What’s re­ally strange is Khan looks a bet­ter bet

The Jewish Chronicle - - NEWS - BY MAR­CUS DYSCH

SO FAR the Lon­don may­oral elec­tion has at­tracted the at­ten­tion only of die-hard politi­cos, but with fewer than 100 days to go to polling day, it’s about to get more in­ter­est­ing.

The choice be­tween Labour’s Sadiq Khan and Con­ser­va­tive Zac Gold­smith pro­vides Jewish vot­ers in the cap­i­tal with some­thing of a predica­ment.

The bro­ken, bit­ter re­la­tion­ship be­tween the com­mu­nity and Labour — which seem­ingly hit rock-bot­tom at last May’s gen­eral elec­tion af­ter five years of Ed Miliband’s lead­er­ship — has plum­meted fur­ther since Jeremy Cor­byn grabbed con­trol of the party.

Mr Gold­smith could be ex­pected to seize on this and, cou­pled with his proIs­rael stance and Jewish back­ground, se­cure the back­ing of Jewish vot­ers.

Yet on the cur­rent ev­i­dence, it is Mr Khan who has made the most at­trac­tive ap­proach.

In in­ter­views I’ve con­ducted with the two can­di­dates, I’ve seen a hunger and will-to-win from one man, and an in­sou­ciant, laid-back al­most to the point of be­ing hor­i­zon­tal, ap­proach from the other.

Mr Khan is de­ter­mined to lead Lon­don af­ter May 5, and un­less Mr Gold­smith gets his cam­paign into gear quickly, it will be the red flag fly­ing over mayor HQ on the bank of the Thames.

Speak­ing to me last Septem­ber, Mr Khan out­lined a de­tailed knowl­edge of Lon­don Jews’ con­cerns – dis­tanc­ing him­self from toxic for­mer mayor Ken Liv­ing­stone, drop­ping names of his Jewish friends and back­ers, and ex­plain­ing how his Mus­lim faith makes him aware of shared is­sues such as religious slaugh­ter, cir­cum­ci­sion and con­cerns about coroners and burial.

Cyn­ics might sneer at him break­ing his Ra­madan fast in syn­a­gogues, or at what seems an overly-en­thu­si­as­tic ap­proach to in­ter­faith work. But he is willingly do­ing all those things, and has been for a long time. It is not just cam­paign fod­der, it is borne out of an ap­par­ently gen­uine de­sire, and his past po­si­tion as Com­mu­ni­ties Min­is­ter.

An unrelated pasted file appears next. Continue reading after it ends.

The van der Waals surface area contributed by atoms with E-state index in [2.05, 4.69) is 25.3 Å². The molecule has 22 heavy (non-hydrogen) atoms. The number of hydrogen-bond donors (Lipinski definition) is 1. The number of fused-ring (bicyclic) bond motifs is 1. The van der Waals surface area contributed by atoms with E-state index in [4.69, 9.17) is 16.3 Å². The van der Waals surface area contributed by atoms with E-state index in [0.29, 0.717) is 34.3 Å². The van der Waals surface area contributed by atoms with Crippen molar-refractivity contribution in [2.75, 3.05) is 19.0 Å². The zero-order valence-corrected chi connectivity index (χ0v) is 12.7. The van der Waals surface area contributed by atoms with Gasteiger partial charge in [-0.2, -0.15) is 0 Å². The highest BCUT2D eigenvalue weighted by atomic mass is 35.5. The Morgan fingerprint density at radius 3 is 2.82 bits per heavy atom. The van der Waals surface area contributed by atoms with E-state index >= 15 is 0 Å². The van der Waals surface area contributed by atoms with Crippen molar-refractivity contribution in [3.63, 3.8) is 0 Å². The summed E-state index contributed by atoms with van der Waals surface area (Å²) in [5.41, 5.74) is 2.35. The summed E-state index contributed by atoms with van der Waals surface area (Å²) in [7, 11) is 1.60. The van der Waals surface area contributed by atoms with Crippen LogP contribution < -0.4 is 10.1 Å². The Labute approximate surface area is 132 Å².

It is not hard to see through a politi­cian’s weak hand and Mr Gold­smith has not yet pro­vided any de­vel­oped thought on what ex­actly he would do for Lon­don’s Jews. Is he poorly briefed? A bad me­dia per­former? Per­haps. But it re­ally does not take much to trot out some well-re­hearsed lines on ar­eas of com­mu­nal con­cern. Even if you can­not do it con­vinc­ingly (see the afore­men­tioned Mr Miliband), you can at least try. Re­mem­ber, Mr Gold­smith also has the weight of ar­guably the most philosemitic govern­ment in the past three decades be­hind him.

Charm­ing, ur­bane, a safe pair of hands. All of this may be true of Mr Gold­smith, but when re­peated prob­ing re­veals no depth of knowl­edge on key Jewish is­sues, should we not be con­cerned?

Who­ever wins, the next Lon­don mayor will be a clear de­par­ture from the ad­min­is­tra­tions of Ken Liv­ing­stone and Boris John­son. This time it is political, not per­sonal.

Still scarred by the Liv­ing­stone years, the com­mu­nal ten­dency may be to take an anti-Cor­byn view and back Mr Gold­smith en masse. But with Mr Khan pulling ahead with the book­ies and poll­sters, Mr Gold­smith’s self-con­fessed slow start may mean it is al­ready too late for him to stop Mr Khan head­ing for City Hall.


Grip­ping? Zac Gold­smith and Sadiq Kahn’s bat­tle is about to get se­ri­ous

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